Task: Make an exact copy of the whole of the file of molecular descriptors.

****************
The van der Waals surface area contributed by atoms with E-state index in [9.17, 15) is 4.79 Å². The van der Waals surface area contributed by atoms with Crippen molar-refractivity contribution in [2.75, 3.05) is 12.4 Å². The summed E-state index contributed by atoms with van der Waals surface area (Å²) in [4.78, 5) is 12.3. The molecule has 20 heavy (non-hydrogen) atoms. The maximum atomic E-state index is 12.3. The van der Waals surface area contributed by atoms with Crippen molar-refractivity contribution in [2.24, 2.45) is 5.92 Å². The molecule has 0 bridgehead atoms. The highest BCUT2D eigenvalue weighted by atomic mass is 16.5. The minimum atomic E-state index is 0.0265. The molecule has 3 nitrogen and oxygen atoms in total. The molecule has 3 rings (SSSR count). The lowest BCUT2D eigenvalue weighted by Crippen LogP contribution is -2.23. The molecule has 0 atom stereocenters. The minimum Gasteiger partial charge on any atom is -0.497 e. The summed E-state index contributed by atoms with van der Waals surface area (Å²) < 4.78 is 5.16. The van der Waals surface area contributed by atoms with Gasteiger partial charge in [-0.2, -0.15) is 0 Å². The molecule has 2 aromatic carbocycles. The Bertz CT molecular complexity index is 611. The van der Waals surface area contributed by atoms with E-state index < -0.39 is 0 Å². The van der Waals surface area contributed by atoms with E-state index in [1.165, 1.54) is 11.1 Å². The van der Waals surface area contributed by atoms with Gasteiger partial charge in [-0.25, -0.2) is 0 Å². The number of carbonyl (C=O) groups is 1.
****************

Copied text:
The van der Waals surface area contributed by atoms with E-state index in [9.17, 15) is 4.79 Å². The van der Waals surface area contributed by atoms with Crippen molar-refractivity contribution in [2.75, 3.05) is 12.4 Å². The summed E-state index contributed by atoms with van der Waals surface area (Å²) in [4.78, 5) is 12.3. The molecule has 20 heavy (non-hydrogen) atoms. The maximum atomic E-state index is 12.3. The van der Waals surface area contributed by atoms with Crippen molar-refractivity contribution in [2.24, 2.45) is 5.92 Å². The molecule has 0 bridgehead atoms. The highest BCUT2D eigenvalue weighted by atomic mass is 16.5. The minimum atomic E-state index is 0.0265. The molecule has 3 nitrogen and oxygen atoms in total. The molecule has 3 rings (SSSR count). The lowest BCUT2D eigenvalue weighted by Crippen LogP contribution is -2.23. The molecule has 0 atom stereocenters. The minimum Gasteiger partial charge on any atom is -0.497 e. The summed E-state index contributed by atoms with van der Waals surface area (Å²) < 4.78 is 5.16. The van der Waals surface area contributed by atoms with Gasteiger partial charge in [-0.2, -0.15) is 0 Å². The molecule has 2 aromatic carbocycles. The Bertz CT molecular complexity index is 611. The van der Waals surface area contributed by atoms with E-state index < -0.39 is 0 Å². The van der Waals surface area contributed by atoms with E-state index in [1.165, 1.54) is 11.1 Å². The van der Waals surface area contributed by atoms with Gasteiger partial charge in [-0.25, -0.2) is 0 Å². The number of carbonyl (C=O) groups is 1.